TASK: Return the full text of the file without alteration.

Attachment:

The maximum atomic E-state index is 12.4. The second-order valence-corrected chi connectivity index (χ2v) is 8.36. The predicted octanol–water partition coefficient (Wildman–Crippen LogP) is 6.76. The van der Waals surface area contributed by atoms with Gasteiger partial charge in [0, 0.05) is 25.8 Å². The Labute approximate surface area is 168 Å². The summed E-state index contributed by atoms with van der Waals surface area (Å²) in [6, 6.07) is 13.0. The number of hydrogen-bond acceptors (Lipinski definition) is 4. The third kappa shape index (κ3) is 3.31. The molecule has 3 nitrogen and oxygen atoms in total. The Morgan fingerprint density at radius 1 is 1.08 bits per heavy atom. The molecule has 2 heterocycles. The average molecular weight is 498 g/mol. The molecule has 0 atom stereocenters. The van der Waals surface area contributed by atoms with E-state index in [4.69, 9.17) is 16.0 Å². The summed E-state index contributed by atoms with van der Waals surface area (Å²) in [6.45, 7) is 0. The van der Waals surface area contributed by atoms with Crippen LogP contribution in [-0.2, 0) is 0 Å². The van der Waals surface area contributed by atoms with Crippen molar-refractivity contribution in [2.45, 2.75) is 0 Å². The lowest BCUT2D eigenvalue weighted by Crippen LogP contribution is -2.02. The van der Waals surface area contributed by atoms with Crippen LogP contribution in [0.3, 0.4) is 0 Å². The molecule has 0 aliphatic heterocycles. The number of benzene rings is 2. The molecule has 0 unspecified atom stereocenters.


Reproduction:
The maximum atomic E-state index is 12.4. The second-order valence-corrected chi connectivity index (χ2v) is 8.36. The predicted octanol–water partition coefficient (Wildman–Crippen LogP) is 6.76. The van der Waals surface area contributed by atoms with Gasteiger partial charge in [0, 0.05) is 25.8 Å². The Labute approximate surface area is 168 Å². The summed E-state index contributed by atoms with van der Waals surface area (Å²) in [6, 6.07) is 13.0. The number of hydrogen-bond acceptors (Lipinski definition) is 4. The third kappa shape index (κ3) is 3.31. The molecule has 3 nitrogen and oxygen atoms in total. The Morgan fingerprint density at radius 1 is 1.08 bits per heavy atom. The molecule has 2 heterocycles. The average molecular weight is 498 g/mol. The molecule has 0 atom stereocenters. The van der Waals surface area contributed by atoms with E-state index in [4.69, 9.17) is 16.0 Å². The summed E-state index contributed by atoms with van der Waals surface area (Å²) in [6.45, 7) is 0. The van der Waals surface area contributed by atoms with Crippen LogP contribution in [-0.2, 0) is 0 Å². The van der Waals surface area contributed by atoms with Crippen molar-refractivity contribution in [2.45, 2.75) is 0 Å². The lowest BCUT2D eigenvalue weighted by Crippen LogP contribution is -2.02. The van der Waals surface area contributed by atoms with Crippen LogP contribution in [0.3, 0.4) is 0 Å². The molecule has 0 aliphatic heterocycles. The number of benzene rings is 2. The molecule has 0 unspecified atom stereocenters.